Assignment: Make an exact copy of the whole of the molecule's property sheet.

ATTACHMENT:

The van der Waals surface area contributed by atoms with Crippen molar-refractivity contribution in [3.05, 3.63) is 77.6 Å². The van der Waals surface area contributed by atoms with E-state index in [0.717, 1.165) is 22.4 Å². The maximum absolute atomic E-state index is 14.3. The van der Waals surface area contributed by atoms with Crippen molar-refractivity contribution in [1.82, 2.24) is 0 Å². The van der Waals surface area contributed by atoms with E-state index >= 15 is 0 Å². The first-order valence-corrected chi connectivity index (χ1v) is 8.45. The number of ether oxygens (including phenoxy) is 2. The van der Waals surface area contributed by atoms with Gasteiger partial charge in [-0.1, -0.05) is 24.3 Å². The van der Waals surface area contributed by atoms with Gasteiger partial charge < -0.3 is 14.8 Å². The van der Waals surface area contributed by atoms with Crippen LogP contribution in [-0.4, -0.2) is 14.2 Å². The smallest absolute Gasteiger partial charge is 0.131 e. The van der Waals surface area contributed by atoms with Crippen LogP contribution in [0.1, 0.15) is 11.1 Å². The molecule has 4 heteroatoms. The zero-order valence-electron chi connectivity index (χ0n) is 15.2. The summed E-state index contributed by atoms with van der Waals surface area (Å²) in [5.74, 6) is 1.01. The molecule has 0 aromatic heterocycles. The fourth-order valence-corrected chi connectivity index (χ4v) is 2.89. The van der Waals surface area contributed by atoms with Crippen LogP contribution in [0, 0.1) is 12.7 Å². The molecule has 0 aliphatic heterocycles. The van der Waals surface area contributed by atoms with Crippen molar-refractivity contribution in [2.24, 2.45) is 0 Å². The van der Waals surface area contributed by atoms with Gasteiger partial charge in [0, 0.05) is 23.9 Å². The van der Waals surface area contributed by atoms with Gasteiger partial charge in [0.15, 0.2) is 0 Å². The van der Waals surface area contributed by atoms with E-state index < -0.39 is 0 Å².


The van der Waals surface area contributed by atoms with Crippen molar-refractivity contribution in [3.05, 3.63) is 77.6 Å². The van der Waals surface area contributed by atoms with E-state index in [0.717, 1.165) is 22.4 Å². The maximum absolute atomic E-state index is 14.3. The van der Waals surface area contributed by atoms with Crippen molar-refractivity contribution in [1.82, 2.24) is 0 Å². The van der Waals surface area contributed by atoms with E-state index >= 15 is 0 Å². The first-order valence-corrected chi connectivity index (χ1v) is 8.45. The number of ether oxygens (including phenoxy) is 2. The van der Waals surface area contributed by atoms with Gasteiger partial charge in [-0.1, -0.05) is 24.3 Å². The van der Waals surface area contributed by atoms with Gasteiger partial charge < -0.3 is 14.8 Å². The van der Waals surface area contributed by atoms with Crippen LogP contribution in [-0.4, -0.2) is 14.2 Å². The smallest absolute Gasteiger partial charge is 0.131 e. The van der Waals surface area contributed by atoms with Crippen LogP contribution in [0.1, 0.15) is 11.1 Å². The molecule has 4 heteroatoms. The zero-order valence-electron chi connectivity index (χ0n) is 15.2. The summed E-state index contributed by atoms with van der Waals surface area (Å²) in [5.74, 6) is 1.01. The molecule has 0 aromatic heterocycles. The fourth-order valence-corrected chi connectivity index (χ4v) is 2.89. The van der Waals surface area contributed by atoms with Crippen LogP contribution in [0, 0.1) is 12.7 Å². The molecule has 0 aliphatic heterocycles. The van der Waals surface area contributed by atoms with Crippen molar-refractivity contribution in [2.24, 2.45) is 0 Å². The van der Waals surface area contributed by atoms with Gasteiger partial charge in [0, 0.05) is 23.9 Å². The van der Waals surface area contributed by atoms with Gasteiger partial charge in [0.15, 0.2) is 0 Å². The van der Waals surface area contributed by atoms with E-state index < -0.39 is 0 Å².